I’ve had conversations with both my radiation oncologist and urologist in the last few weeks, and we all seem to be on the same page.

Both agreed that the bump up in my PSA from 0.05 ng/mL in November to 0.13 ng/mL in March was simply a result of the Eligard wearing off. They also agreed that the downward movement from 0.13 ng/mL to 0.11 ng/mL was a good sign, and that it was still too early to see the full effect of the salvage radiation therapy on its own or to establish a nadir that we can use as a baseline for future monitoring.

We also talked about the side effects that I experienced during and after the radiation, and how they’ve pretty much dissipated over time.

The urologist did explain that if radiation was my primary treatment, that they would wait until my PSA rose to 2.0 ng/mL above my nadir before attempting any further treatment options. But given that I’ve had surgery and salvage radiation, she said that we would be looking at action if my PSA rose to 1.0 ng/mL above my nadir. Something to keep in the back of my mind.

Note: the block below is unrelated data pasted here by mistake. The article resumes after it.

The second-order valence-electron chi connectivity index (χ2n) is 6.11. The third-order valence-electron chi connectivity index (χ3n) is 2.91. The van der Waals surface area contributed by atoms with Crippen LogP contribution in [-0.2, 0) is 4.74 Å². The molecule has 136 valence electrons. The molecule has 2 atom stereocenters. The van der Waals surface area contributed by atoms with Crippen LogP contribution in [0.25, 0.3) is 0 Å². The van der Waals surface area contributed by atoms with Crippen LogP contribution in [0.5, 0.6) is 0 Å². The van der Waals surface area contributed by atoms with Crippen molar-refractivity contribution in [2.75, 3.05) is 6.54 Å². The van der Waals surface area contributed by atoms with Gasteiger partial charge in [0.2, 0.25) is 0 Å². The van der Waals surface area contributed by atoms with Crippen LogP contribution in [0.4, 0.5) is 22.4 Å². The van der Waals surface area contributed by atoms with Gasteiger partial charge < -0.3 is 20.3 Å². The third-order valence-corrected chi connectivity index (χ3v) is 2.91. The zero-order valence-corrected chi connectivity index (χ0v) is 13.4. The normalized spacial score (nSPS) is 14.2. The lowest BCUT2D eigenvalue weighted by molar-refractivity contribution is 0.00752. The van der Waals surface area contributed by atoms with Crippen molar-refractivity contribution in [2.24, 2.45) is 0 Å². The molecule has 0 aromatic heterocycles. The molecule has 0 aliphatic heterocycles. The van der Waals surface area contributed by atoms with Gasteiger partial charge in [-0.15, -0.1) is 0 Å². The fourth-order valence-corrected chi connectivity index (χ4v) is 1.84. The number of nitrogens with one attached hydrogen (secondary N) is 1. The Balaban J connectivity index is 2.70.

She also said that it’s pretty common for the PSA to fluctuate a bit after salvage radiation, so it may be a tad difficult to establish a trend over time.

Bottom line: Both were pleased with where I was at; both were cautiously optimistic that my PSA would continue to trend downward; and both recommended another PSA test in six months. That means I’ll be back in the urologist’s office on 5 December 2023.

I made a quick trip back to my home state of Illinois over the Memorial Day weekend for our annual gathering with family and friends. It was a great time with perfect weather.

This post originally appeared on Dan’s Journey Through Prostate Cancer on May 31, 2023. It is republished with permission.